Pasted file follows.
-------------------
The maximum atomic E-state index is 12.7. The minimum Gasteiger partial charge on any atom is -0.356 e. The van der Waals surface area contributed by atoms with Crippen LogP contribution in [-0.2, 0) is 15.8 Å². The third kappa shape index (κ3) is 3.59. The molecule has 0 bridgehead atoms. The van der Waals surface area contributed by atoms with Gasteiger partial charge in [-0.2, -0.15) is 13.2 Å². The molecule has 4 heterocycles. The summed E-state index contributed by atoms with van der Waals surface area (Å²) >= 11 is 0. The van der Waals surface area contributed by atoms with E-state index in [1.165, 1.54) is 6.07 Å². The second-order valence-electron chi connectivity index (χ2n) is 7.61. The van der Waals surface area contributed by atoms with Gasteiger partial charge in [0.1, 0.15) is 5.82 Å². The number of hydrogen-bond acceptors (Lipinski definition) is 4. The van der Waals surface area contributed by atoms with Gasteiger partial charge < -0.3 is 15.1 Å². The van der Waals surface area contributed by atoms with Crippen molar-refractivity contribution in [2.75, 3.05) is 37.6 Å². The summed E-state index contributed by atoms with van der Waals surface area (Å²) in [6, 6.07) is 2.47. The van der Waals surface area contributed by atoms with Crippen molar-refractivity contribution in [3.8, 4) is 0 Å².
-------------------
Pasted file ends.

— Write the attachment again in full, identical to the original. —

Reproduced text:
The maximum atomic E-state index is 12.7. The minimum Gasteiger partial charge on any atom is -0.356 e. The van der Waals surface area contributed by atoms with Crippen LogP contribution in [-0.2, 0) is 15.8 Å². The third kappa shape index (κ3) is 3.59. The molecule has 0 bridgehead atoms. The van der Waals surface area contributed by atoms with Gasteiger partial charge in [-0.2, -0.15) is 13.2 Å². The molecule has 4 heterocycles. The summed E-state index contributed by atoms with van der Waals surface area (Å²) >= 11 is 0. The van der Waals surface area contributed by atoms with E-state index in [1.165, 1.54) is 6.07 Å². The second-order valence-electron chi connectivity index (χ2n) is 7.61. The van der Waals surface area contributed by atoms with Gasteiger partial charge in [0.1, 0.15) is 5.82 Å². The number of hydrogen-bond acceptors (Lipinski definition) is 4. The van der Waals surface area contributed by atoms with Gasteiger partial charge < -0.3 is 15.1 Å². The van der Waals surface area contributed by atoms with Crippen molar-refractivity contribution in [2.75, 3.05) is 37.6 Å². The summed E-state index contributed by atoms with van der Waals surface area (Å²) in [6, 6.07) is 2.47. The van der Waals surface area contributed by atoms with Crippen molar-refractivity contribution in [3.8, 4) is 0 Å².